Domestic abuse charity fears Euros could be grim catalyst

By Barrie Hudson - 13 June 2024

  • Swindon Domestic Abuse Support Service (SDASS) CEO Jo Eamey

    Swindon Domestic Abuse Support Service (SDASS) CEO Jo Eamey

The arrival of the Euros 2024 tournament has prompted Swindon Domestic Abuse Support Service (SDASS) to call for more awareness of the signs of domestic abuse.

Research shows that incidents of domestic abuse are increased around major football matches, with an average increase of 47 percent on the days where England has won a World Cup or European Championship match.

The timing of the match can also have an impact on domestic abuse victims too, with incidents peaking from three hours before a match to up to 10 hours afterwards.  

Further research shows the connection between being under the influence of alcohol and domestic abuse, and so, particularly when games are early and the perpetrator is under the influence of alcohol, football matches lead to an overall cumulative increase in domestic abuse. 

With the countdown to England’s first match now on, taking place on Sunday against Serbia, Chief Executive Officer of SDASS Jo Eamey is calling for Swindon to be on the lookout for signs of domestic abuse and urges victims to come forward for help.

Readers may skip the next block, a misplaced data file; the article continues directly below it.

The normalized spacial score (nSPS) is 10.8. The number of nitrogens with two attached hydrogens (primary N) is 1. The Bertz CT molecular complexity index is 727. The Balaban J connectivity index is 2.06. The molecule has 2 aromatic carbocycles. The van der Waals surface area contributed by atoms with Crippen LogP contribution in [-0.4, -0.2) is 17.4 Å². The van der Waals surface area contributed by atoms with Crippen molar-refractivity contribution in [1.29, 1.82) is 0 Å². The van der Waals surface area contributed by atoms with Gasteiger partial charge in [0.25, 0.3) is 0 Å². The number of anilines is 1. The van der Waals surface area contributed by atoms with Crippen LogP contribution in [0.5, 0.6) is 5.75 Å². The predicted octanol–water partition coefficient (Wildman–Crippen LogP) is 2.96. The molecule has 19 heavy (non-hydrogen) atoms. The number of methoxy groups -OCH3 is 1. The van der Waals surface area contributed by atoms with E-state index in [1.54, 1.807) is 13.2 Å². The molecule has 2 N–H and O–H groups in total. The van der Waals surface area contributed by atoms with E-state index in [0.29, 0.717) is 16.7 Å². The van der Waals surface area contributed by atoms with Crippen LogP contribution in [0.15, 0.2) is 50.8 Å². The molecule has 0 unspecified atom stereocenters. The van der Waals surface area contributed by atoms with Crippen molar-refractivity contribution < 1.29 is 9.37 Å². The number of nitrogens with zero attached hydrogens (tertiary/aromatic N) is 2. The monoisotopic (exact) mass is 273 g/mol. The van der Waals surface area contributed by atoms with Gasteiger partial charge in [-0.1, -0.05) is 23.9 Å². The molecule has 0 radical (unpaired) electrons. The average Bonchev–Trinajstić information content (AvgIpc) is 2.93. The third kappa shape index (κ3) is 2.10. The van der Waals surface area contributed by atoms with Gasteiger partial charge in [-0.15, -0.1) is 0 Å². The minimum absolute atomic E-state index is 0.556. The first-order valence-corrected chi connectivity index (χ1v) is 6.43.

She said: “Football matches like the Euros 2024 can be a frightening time for victims of domestic abuse.  Where emotions are running high, often coupled with excessive alcohol, we know that incidents are more likely to happen whether England win or lose.  

“This year a number of matches will also be happening relatively early in the day, with a 2pm UK time kick-off and so as the tournament progresses and with England predicted to do well this year, we’ll be working hard to keep victims safe. 

“We’re working closely with the police in order to provide support and help for victims during this time but domestic abuse often goes unreported and unspoken.  We want everyone in Swindon to be able to spot the signs of abuse in their friends and family.  

"Whilst injuries can sometimes be easy to spot, domestic abuse isn’t always physical.  Signs to look out for where someone may be being abused - physically, emotionally, financially or otherwise - could include a change in their behaviour, withdrawing from friendships and social situations and increased anxiety, especially relating to ensuring their partner is happy.

“Our free, confidential helpline is available 24 hours a day and our trained staff are always on hand to provide help and guidance, as well as practical support for those wanting to free themselves of abuse.  

"We want to see Swindon come together to spot the signs and help put an end to domestic abuse.  Whilst we will be cheering for England, we want the only losers to be the teams we face on the pitch, not those at home.”

People needing advice for themselves or a friend relating to Domestic Abuse can call the confidential 24/7 Helpline, which is always answered by an advisor, on 01793 610610.


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